As anyone who’s in grad school has learned, the first part of a dissertation defense is open to the public; the part in which the committee questions the candidate is private. I always found this frustrating because, if I didn’t know what was coming, how could I prepare for it?
The closer I got to my defense, the more worried I got. I had an officemate who was in with his committee for close to two and a half hours (after the public part!). Granted, this is a bit extreme, but how did I know that I wouldn’t end up in that situation? (Dr. Green was particularly hard on me when I took my oral exams–he questioned me for over an hour and would have kept on going if the other committee members hadn’t demanded some time for questions, too.)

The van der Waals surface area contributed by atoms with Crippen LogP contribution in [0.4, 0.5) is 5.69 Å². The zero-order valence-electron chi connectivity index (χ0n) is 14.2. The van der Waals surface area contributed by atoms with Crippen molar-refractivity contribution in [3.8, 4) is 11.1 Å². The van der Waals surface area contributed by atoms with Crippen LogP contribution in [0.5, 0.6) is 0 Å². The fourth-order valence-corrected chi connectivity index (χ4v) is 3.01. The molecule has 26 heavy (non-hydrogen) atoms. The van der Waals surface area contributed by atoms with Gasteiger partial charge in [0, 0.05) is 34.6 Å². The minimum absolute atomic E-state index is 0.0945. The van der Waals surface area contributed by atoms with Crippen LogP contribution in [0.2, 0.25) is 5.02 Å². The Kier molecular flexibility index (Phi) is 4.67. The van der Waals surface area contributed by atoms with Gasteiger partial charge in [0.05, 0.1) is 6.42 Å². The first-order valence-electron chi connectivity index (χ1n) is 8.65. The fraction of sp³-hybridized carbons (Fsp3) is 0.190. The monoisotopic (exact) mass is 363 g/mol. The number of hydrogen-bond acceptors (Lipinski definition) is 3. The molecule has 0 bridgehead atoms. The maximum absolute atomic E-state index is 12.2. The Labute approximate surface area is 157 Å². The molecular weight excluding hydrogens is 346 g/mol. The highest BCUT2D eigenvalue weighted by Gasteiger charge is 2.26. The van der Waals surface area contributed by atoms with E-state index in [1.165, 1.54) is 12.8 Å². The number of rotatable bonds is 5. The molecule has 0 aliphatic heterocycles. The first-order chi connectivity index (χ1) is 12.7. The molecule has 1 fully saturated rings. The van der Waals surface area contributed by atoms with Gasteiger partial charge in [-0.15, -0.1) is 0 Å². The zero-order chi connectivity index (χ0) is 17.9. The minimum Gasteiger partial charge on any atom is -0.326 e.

Needless to say, I was surprised when my committee wrapped up the questioning in a bit under an hour. My thought as they ushered me out for deliberations was, Is that all? Not only was the questioning short, it was relatively easy. The questions were thought-provoking but I was able to answer them without too much effort. I even cracked a few (topic-appropriate) jokes.
That evening, at a party Dr. Hand-Waver gave in my honor, I was talking with Dr. Sharp (not on my committee) and mentioned that I found the defense amazingly easy.
“In what way?” she asked.
“Well,” I replied, “It didn’t feel like an interrogation to me, the way that my other committee meetings did. It felt more like sitting down and having a conversation with friends.”
She smiled at me. “Well, that’s what we look for, isn’t it? Once you pass, you become a colleague. We want to see that you can talk to us as a colleague. It’s amazing how few students get that.”
So there you go. That’s what you’re shooting for as a grad student.